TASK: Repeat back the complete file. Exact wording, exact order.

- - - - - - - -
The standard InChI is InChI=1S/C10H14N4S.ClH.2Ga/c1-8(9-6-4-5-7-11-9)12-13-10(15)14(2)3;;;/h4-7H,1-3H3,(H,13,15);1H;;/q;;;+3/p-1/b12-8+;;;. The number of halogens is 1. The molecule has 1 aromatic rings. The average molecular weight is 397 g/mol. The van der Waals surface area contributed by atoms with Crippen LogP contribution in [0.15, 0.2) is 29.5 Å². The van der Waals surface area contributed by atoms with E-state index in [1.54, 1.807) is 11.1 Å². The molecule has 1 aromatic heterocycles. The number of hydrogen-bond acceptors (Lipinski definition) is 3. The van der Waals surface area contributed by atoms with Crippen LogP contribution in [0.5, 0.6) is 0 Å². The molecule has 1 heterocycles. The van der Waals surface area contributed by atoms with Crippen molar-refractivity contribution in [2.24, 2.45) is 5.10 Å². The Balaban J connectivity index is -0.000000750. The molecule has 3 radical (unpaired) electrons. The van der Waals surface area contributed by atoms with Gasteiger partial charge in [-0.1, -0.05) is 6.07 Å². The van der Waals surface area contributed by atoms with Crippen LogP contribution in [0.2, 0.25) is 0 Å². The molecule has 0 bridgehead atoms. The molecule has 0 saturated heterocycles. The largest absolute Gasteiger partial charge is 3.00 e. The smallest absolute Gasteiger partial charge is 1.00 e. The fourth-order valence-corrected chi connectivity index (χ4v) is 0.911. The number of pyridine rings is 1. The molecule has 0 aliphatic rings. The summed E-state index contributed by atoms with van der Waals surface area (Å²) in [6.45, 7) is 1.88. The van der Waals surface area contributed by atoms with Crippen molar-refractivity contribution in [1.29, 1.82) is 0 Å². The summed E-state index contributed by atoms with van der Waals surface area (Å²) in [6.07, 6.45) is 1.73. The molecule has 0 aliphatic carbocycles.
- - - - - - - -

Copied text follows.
The standard InChI is InChI=1S/C10H14N4S.ClH.2Ga/c1-8(9-6-4-5-7-11-9)12-13-10(15)14(2)3;;;/h4-7H,1-3H3,(H,13,15);1H;;/q;;;+3/p-1/b12-8+;;;. The number of halogens is 1. The molecule has 1 aromatic rings. The average molecular weight is 397 g/mol. The van der Waals surface area contributed by atoms with Crippen LogP contribution in [0.15, 0.2) is 29.5 Å². The van der Waals surface area contributed by atoms with E-state index in [1.54, 1.807) is 11.1 Å². The molecule has 1 aromatic heterocycles. The number of hydrogen-bond acceptors (Lipinski definition) is 3. The van der Waals surface area contributed by atoms with Crippen LogP contribution in [0.5, 0.6) is 0 Å². The molecule has 1 heterocycles. The van der Waals surface area contributed by atoms with Crippen molar-refractivity contribution in [2.24, 2.45) is 5.10 Å². The Balaban J connectivity index is -0.000000750. The molecule has 3 radical (unpaired) electrons. The van der Waals surface area contributed by atoms with Gasteiger partial charge in [-0.1, -0.05) is 6.07 Å². The van der Waals surface area contributed by atoms with Crippen LogP contribution in [0.2, 0.25) is 0 Å². The molecule has 0 bridgehead atoms. The molecule has 0 saturated heterocycles. The largest absolute Gasteiger partial charge is 3.00 e. The smallest absolute Gasteiger partial charge is 1.00 e. The fourth-order valence-corrected chi connectivity index (χ4v) is 0.911. The number of pyridine rings is 1. The molecule has 0 aliphatic rings. The summed E-state index contributed by atoms with van der Waals surface area (Å²) in [6.45, 7) is 1.88. The van der Waals surface area contributed by atoms with Crippen molar-refractivity contribution in [1.29, 1.82) is 0 Å². The summed E-state index contributed by atoms with van der Waals surface area (Å²) in [6.07, 6.45) is 1.73. The molecule has 0 aliphatic carbocycles.